3 min read

A group of researchers from Google AI and Carnegie Mellon University announced the details regarding their newly proposed architecture, called, Transformer-XL (extra long), yesterday. It’s aimed at improving natural language understanding beyond a fixed-length context with higher self-attention. Fixed-length context is a long text sequence truncated into fixed-length segments of a few hundred characters.

Researchers have used two methods to quantitatively study the effective lengths of Transformer-XL and the baselines, namely, segment-level recurrence mechanism and a relative positional encoding scheme. Let’s have a look at these key techniques in detail.

Segment-level recurrence

Recurrence mechanism helps address the limitations of using a fixed-length context. During the training process, the hidden state sequences computed in the previous segment are fixed and cached. These are then reused as an extended context once the model starts processing the next new segment.


 

Segment level recurrence

This connection then further increases the largest possible dependency length by N times (N  being the depth of the network) as contextual information can flow across segment boundaries. The recurrence mechanism also resolves the context fragmentation issue. Moreover, with the help of recurrence mechanism applied to every two consecutive segments of a corpus, a segment-level recurrence is created in the hidden states. This, in turn, helps with effective context being utilized beyond the two segments.

Apart from being able to achieve extra long context and resolving the fragmentation issue, recurrence mechanism also helps with significantly faster evaluation.

Relative Positional Encodings

Although the segment-level recurrence technique is effective, there is a technical challenge that involves reusing the hidden states. The challenge is to keep the positional information coherent while reusing the states. Applying segment-level recurrence does not work in this case does not work as the positional encodings are not coherent when reusing the previous segments.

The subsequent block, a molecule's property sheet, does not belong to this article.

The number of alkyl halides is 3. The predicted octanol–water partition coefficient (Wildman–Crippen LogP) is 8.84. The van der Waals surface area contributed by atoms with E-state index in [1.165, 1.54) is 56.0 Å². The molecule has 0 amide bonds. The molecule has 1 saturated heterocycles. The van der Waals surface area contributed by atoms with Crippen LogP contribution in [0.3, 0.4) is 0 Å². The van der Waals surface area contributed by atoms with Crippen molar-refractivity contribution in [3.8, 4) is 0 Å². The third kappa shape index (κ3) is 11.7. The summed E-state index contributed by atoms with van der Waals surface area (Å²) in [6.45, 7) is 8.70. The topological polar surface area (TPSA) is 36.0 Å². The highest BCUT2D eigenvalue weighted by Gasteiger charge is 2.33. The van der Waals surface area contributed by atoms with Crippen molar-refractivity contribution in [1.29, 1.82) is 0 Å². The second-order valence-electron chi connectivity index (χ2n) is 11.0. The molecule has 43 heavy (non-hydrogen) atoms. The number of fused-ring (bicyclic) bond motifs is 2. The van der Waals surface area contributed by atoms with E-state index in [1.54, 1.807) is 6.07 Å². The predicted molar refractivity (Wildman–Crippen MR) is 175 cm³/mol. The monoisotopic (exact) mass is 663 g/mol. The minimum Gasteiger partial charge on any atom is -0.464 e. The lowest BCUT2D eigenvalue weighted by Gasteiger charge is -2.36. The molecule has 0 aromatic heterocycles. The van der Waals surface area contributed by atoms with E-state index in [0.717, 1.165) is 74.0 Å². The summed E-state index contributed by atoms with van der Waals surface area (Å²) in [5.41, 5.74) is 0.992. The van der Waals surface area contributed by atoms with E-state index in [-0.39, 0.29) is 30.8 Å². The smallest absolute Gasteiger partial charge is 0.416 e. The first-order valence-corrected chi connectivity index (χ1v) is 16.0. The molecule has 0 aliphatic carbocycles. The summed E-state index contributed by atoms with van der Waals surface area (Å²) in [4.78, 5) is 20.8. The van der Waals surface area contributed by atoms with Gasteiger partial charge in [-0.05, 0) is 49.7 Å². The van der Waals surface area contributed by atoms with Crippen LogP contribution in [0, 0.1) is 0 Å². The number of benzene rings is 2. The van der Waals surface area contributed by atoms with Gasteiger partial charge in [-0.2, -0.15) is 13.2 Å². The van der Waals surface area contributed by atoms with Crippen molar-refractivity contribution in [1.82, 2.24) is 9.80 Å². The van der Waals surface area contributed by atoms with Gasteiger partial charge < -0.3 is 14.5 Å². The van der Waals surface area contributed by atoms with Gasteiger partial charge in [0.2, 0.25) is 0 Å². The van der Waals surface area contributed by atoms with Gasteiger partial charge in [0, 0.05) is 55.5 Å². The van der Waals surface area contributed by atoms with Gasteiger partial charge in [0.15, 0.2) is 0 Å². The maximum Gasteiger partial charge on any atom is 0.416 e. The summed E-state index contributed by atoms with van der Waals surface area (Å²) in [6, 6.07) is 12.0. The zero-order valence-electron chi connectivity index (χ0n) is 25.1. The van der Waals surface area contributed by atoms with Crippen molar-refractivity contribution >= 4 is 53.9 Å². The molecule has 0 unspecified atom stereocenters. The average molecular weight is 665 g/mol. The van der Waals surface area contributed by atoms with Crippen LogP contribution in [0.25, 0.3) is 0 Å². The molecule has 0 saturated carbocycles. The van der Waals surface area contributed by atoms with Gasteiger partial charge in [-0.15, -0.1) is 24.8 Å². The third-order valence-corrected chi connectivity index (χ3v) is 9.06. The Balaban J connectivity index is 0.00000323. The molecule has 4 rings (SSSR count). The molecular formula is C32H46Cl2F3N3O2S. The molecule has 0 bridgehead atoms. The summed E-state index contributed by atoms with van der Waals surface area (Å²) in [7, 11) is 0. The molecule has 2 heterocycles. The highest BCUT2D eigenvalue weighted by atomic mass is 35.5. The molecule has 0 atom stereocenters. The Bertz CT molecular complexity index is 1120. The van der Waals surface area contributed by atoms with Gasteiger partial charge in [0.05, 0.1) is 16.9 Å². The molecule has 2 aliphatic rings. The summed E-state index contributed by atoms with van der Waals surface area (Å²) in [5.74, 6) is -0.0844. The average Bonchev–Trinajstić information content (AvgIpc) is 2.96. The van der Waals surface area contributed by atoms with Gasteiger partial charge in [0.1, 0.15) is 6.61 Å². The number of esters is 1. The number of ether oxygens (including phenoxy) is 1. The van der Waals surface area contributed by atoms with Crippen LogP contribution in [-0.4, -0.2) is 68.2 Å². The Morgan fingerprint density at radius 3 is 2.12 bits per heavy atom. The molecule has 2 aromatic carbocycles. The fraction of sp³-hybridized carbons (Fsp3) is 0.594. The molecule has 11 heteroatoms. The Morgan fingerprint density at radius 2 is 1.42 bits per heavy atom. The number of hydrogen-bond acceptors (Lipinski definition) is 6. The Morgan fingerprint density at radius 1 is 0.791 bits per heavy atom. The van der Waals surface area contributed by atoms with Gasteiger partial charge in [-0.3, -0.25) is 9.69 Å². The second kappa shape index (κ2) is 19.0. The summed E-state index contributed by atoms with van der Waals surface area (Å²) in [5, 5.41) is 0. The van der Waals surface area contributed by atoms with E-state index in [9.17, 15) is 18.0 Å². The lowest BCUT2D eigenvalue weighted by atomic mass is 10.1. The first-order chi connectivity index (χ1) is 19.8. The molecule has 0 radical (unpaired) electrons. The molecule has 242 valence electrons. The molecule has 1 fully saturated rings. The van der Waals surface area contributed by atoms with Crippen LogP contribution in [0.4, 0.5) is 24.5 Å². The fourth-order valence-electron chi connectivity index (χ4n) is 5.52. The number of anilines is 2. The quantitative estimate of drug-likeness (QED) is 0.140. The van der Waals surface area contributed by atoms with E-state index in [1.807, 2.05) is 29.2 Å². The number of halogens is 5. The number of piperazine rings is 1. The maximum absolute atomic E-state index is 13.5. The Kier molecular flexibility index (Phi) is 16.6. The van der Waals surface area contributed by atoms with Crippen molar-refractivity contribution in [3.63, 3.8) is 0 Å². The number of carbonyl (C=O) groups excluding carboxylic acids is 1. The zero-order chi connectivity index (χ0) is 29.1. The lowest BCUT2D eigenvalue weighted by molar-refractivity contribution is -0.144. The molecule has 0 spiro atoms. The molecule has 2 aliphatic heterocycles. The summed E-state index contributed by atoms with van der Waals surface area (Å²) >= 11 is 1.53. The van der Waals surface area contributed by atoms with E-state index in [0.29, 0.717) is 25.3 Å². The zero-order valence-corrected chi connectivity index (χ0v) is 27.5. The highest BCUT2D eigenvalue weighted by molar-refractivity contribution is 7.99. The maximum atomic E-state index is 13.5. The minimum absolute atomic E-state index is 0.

This is where the relative positional encoding scheme comes into the picture to make the recurrence mechanism possible. The relative positional encodings make use of fixed embeddings with learnable transformations instead of learnable embeddings. This makes it more generalizable to longer sequences at test time. The core idea behind the technique is to only encode the relative positional information in the hidden states.

“Our formulation uses fixed embeddings with learnable transformations instead of learnable embeddings and thus is more generalizable to longer sequences at test time”, state the researchers. With both the approaches combined, Transformer-XL has a much longer effective context and is able to process the elements in a new segment without any recomputation.

Results

Transformer-XL obtains new results on a variety of major language modeling (LM) benchmarks. It is the first self-attention model that is able to achieve better results than RNNs on both character-level and word-level language modeling. It is able to model longer-term dependency than RNNs and Transformer.

Transformer-XL has the following three benefits:

  • Transformer-XL dependency is about 80% longer than RNNs and 450% longer than vanilla Transformers.
  • Transformer-XL is up to 1,800+ times faster than a vanilla Transformer during evaluation of language modeling tasks as no re-computation is needed.
  • Transformer-XL has better performance in perplexity on long sequences due to long-term dependency modeling, and on short sequences by resolving the context fragmentation problem.

For more information, check out the official Transformer XL research paper.

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